Maybe I'm looking at it very naively, and after doing a 250 page coursework on how busy people/students can follow dietary adive , but really anyone can cook.

    Learn the basics, then expand.
    Offline

    0
    ReputationRep:
    http://books.google.com/books?ie=UTF...YJS2clmGTuYKPE

    That book looks OK, not sure if it is or not though. You can find it on Amazon for about a fiver.

    EDIT: Click "More results in this book" to see some of the recipes and other pages.
    Offline

    11
    ReputationRep:
    (Original post by KerriT)
    The ones designed for students are simple and easy to follow and have the bonus of only including dishes which don't cost a fortune to make. There's always the cheaper option of just watching your mum.
    That's what I've started doing, and then volunteering to help with cooking. Also has the bonus of earning you brownie points with your parents
    Offline

    0
    ReputationRep:
    I've started tryin to do some cooking in the house. Although, yesterday, making brekkie, bacon and eggs...

    1. Search for pan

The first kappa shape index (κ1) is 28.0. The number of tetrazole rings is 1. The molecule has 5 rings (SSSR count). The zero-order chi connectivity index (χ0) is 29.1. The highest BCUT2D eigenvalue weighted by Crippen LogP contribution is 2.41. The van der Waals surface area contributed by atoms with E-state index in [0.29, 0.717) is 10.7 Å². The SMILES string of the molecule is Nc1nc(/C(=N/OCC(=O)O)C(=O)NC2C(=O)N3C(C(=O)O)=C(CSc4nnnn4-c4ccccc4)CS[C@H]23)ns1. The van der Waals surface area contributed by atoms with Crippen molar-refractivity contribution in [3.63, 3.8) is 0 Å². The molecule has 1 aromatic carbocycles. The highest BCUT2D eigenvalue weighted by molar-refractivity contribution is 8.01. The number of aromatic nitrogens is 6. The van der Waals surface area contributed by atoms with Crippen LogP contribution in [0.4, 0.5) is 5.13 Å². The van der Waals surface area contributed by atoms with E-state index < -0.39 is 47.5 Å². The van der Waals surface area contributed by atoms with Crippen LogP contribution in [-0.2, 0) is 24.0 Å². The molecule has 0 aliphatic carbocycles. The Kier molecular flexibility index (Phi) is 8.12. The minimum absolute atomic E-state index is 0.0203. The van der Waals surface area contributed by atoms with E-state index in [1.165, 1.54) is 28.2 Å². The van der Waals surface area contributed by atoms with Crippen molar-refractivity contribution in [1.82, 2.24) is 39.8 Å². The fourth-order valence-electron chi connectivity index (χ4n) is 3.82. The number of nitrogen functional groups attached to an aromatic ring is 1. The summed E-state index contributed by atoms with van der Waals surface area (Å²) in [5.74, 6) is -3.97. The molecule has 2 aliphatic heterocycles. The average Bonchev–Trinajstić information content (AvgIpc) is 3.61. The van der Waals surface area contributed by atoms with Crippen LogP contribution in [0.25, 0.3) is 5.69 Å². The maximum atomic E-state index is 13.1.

2. Ask mum for a pan
    3. Put in too much oil
    4. Pour some out
    5. Put in bacon
    6. Put in egg
    7. Burn hand
    8. Stick egg to bottom of pan
    9. Break egg
    10. Shout for mum!
    Offline

    16
    ReputationRep:
    http://s1.amazon.co.uk/exec/varzea/t...607149-9577438

    Get this book. It has absolutely everything you could possibly need in it, from the most basic to the most complicated recipes.
    Offline

    16
    ReputationRep:
    My boyfriend and I are making one meal a week for his parents. Also, his mum will be making us a recipe book cause she cooks well, but simply.

    So far we've done spag bol, gammon steak with veggies, and this week it's guiness and steak pie.

    I cook with mum at the weekends (when we make proper food) and can now make most of her curries quite easily. Mmmmmm.

    My advice? Make things you can freeze down and eat for 3 days in a row!
 
 
 
Poll
Do you like exams?
Useful resources
Uni match

Applying to uni?

Our tool will help you find the perfect course

Articles:

Debate and current affairs guidelinesDebate and current affairs wiki

Quick link:

Educational debate unanswered threads

Groups associated with this forum:

View associated groups

The Student Room, Get Revising and Marked by Teachers are trading names of The Student Room Group Ltd.

Register Number: 04666380 (England and Wales), VAT No. 806 8067 22 Registered Office: International House, Queens Road, Brighton, BN1 3XE

Write a reply...
Reply
Hide
Reputation gems: You get these gems as you gain rep from other members for making good contributions and giving helpful advice.